Improved Cache flow

Tuesday, December 27, 2005
Water retention ponds were built along the Cache River to help control soil erosion and to stabilize the streams. (Photos by Diane L. Wilson)

ANNA, Ill. -- The internationally recognized Cache River swamps and marshes sit at the junction of four dramatically different geological areas. Efforts to protect the wetlands from manmade damage bring together some equally divergent groups of humans.

Environmentalists, scientists, farmers and public officials work together for a purpose recognized by the best award governments can bestow -- significant funding for projects developed as a cooperation between public and private interests.

In November, the Illinois Department of Natural Resources awarded $512,000 in grants to the Union County Soil and Water Conservation District to fund three grant proposals. The grants -- 12 percent of the Conservation 2000 program funds awarded statewide this year -- are aimed at continuing efforts to reduce soil erosion and enhance wildlife habitat along the Cache River and Big Creek, a major tributary.

Man-made rock riffles were put in along the Cache River as one of the grant projects of the Illinois Department of Natural Resources to help control soil erosion and to stabilize the streams.

The money comes on the heels of $1 million the district has been using to construct water retention structures along the 51.7-square mile Big Creek watershed to slow down floodwaters and reduce erosion that clogs the wetlands.

The $1 million grant came when the Big Creek project was one of four pilot projects in Illinois designated to show best practices for erosion control and habitat enhancement. The Big Creek project is the only one that has survived to completion. Two never got out of the planning stages.

"It is a pretty massive task," said Randy Holbrook of the Illinois Department of Natural Resources. "It needs the right people and the right groups to spearhead it. And they have the right people who can handle a big project."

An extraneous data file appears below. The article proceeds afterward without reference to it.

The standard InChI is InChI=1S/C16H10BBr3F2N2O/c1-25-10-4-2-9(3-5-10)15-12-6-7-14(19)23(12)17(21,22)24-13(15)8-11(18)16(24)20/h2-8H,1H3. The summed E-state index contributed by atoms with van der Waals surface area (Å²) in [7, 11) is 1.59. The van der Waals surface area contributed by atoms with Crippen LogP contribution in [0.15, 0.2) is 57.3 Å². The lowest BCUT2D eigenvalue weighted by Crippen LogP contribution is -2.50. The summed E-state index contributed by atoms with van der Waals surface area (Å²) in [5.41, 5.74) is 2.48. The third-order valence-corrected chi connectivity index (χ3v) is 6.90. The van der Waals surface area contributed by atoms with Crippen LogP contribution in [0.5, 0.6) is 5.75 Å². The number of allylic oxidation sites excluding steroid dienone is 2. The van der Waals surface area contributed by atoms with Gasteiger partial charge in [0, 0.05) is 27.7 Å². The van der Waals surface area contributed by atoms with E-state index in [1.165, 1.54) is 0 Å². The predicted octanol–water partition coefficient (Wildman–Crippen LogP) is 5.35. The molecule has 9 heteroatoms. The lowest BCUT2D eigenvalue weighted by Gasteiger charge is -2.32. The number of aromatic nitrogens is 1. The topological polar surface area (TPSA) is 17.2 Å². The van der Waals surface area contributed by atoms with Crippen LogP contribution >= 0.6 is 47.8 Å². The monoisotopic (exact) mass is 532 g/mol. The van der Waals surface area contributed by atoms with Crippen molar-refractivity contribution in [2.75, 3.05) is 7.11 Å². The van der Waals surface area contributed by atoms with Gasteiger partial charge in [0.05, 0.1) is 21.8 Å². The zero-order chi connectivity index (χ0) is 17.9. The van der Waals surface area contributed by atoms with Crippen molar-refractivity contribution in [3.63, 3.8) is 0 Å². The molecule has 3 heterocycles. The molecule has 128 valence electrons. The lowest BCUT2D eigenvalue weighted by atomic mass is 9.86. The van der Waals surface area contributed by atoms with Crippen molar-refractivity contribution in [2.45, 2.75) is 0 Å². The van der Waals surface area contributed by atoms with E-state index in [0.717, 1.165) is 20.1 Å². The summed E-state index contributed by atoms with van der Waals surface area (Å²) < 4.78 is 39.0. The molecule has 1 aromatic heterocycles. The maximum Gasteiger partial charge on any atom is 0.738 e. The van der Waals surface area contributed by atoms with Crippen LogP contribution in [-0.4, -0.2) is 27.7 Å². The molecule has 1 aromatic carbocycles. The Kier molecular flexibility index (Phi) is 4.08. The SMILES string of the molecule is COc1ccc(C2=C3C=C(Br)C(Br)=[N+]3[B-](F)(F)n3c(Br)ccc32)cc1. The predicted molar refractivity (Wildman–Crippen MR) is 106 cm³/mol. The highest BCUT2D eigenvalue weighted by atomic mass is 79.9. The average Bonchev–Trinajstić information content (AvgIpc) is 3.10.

Keith Livesay of the Union County Soil and Water Conservation District pointed to some of the areas along the Cache River where grant money will be used to protect the river and prevent erosion.

Cache River, its tributaries and surrounding landscape are dramatically different today than they were 100 years ago, district conservationist Keith Livesay said. Swamps have been drained, forests cut down and creeks straightened by landowners and the U.S. Army Corps of Engineers.

The changes, especially the loss of trees and the straightened creeks, dramatically increased erosion. A study conducted in 2001 by Misganaw Demissie for the Illinois State Water Survey found that 70 percent of the sediment reaching the lower Cache River was coming from Big Creek. Big Creek's Watershed covers only 14.4 percent of the 358-square-mile area drained by the lower Cache.

Demissie's study proposed dozens of alternatives for controlling runoff and sediment. Livesay, in conjunction with his district board and with help from the state, chose a proposal to control 5 percent of the runoff through a series of small water impoundments.

Rock structures along creek banks and creek beds slow down the water, allowing sediment to settle as it moves downstream.

There are very few restrictions on what landowners can do with the water stored, Livesay said. They can stock fish or just leave it alone. "They can irrigate with it, put a beach on it and have a swimming hole or they can use it for livestock watering," he said.

The district pays 75 percent of the cost with grant money. The remainder comes from the landowners, who can provide their share by doing work on the construction rather than paying cash.

While the $1 million pilot project funding was targeted to Big Creek, subsequent grants are based on competitive proposals. Union County's ideas fit well with the Conservation 2000 goals and score well, Holbrook said.

"They had the benefit of a lot of research, and they wrote good projects," he said.

When a big rain comes, the water filling the retention pools releases slowly through a 10-inch pipe. That helps simulate the release of water as it would flow if the land was still forested.